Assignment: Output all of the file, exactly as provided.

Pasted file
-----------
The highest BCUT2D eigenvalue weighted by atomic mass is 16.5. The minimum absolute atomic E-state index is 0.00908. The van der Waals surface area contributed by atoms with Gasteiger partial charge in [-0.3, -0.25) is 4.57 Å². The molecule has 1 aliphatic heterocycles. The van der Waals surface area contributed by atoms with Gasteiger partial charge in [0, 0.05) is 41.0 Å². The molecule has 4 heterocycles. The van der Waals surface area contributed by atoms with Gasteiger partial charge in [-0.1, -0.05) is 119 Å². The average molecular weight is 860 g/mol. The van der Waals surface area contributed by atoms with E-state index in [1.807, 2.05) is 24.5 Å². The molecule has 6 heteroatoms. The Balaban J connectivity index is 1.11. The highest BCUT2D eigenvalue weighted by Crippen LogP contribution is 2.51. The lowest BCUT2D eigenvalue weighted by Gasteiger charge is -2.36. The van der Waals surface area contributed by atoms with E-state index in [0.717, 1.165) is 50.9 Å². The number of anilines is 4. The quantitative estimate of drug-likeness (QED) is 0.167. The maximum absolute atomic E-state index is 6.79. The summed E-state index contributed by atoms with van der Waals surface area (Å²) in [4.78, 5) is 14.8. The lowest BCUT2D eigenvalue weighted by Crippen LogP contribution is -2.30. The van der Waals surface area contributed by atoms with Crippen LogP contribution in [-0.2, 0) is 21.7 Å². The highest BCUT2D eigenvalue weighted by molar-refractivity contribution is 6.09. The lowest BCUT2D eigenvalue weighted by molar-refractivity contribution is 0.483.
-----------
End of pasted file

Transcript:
The highest BCUT2D eigenvalue weighted by atomic mass is 16.5. The minimum absolute atomic E-state index is 0.00908. The van der Waals surface area contributed by atoms with Gasteiger partial charge in [-0.3, -0.25) is 4.57 Å². The molecule has 1 aliphatic heterocycles. The van der Waals surface area contributed by atoms with Gasteiger partial charge in [0, 0.05) is 41.0 Å². The molecule has 4 heterocycles. The van der Waals surface area contributed by atoms with Gasteiger partial charge in [-0.1, -0.05) is 119 Å². The average molecular weight is 860 g/mol. The van der Waals surface area contributed by atoms with E-state index in [1.807, 2.05) is 24.5 Å². The molecule has 6 heteroatoms. The Balaban J connectivity index is 1.11. The highest BCUT2D eigenvalue weighted by Crippen LogP contribution is 2.51. The lowest BCUT2D eigenvalue weighted by Gasteiger charge is -2.36. The van der Waals surface area contributed by atoms with E-state index in [0.717, 1.165) is 50.9 Å². The number of anilines is 4. The quantitative estimate of drug-likeness (QED) is 0.167. The maximum absolute atomic E-state index is 6.79. The summed E-state index contributed by atoms with van der Waals surface area (Å²) in [4.78, 5) is 14.8. The lowest BCUT2D eigenvalue weighted by Crippen LogP contribution is -2.30. The van der Waals surface area contributed by atoms with Crippen LogP contribution in [-0.2, 0) is 21.7 Å². The highest BCUT2D eigenvalue weighted by molar-refractivity contribution is 6.09. The lowest BCUT2D eigenvalue weighted by molar-refractivity contribution is 0.483.